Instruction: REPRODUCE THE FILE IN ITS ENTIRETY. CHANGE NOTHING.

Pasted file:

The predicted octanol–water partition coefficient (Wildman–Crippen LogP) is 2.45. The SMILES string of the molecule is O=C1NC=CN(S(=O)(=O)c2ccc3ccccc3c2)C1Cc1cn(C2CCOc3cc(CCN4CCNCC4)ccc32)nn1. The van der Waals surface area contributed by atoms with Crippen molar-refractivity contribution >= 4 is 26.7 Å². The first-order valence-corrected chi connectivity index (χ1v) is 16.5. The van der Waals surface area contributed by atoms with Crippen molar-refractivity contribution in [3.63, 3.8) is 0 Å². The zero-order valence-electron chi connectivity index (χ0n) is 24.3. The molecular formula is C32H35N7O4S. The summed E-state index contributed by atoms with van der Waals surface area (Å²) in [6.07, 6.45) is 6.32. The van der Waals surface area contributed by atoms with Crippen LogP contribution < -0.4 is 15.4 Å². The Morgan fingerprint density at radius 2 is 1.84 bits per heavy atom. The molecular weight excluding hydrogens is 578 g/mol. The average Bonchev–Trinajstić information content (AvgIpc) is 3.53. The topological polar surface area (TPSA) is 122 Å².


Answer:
The predicted octanol–water partition coefficient (Wildman–Crippen LogP) is 2.45. The SMILES string of the molecule is O=C1NC=CN(S(=O)(=O)c2ccc3ccccc3c2)C1Cc1cn(C2CCOc3cc(CCN4CCNCC4)ccc32)nn1. The van der Waals surface area contributed by atoms with Crippen molar-refractivity contribution >= 4 is 26.7 Å². The first-order valence-corrected chi connectivity index (χ1v) is 16.5. The van der Waals surface area contributed by atoms with Crippen molar-refractivity contribution in [3.63, 3.8) is 0 Å². The zero-order valence-electron chi connectivity index (χ0n) is 24.3. The molecular formula is C32H35N7O4S. The summed E-state index contributed by atoms with van der Waals surface area (Å²) in [6.07, 6.45) is 6.32. The van der Waals surface area contributed by atoms with Crippen LogP contribution < -0.4 is 15.4 Å². The Morgan fingerprint density at radius 2 is 1.84 bits per heavy atom. The molecular weight excluding hydrogens is 578 g/mol. The average Bonchev–Trinajstić information content (AvgIpc) is 3.53. The topological polar surface area (TPSA) is 122 Å².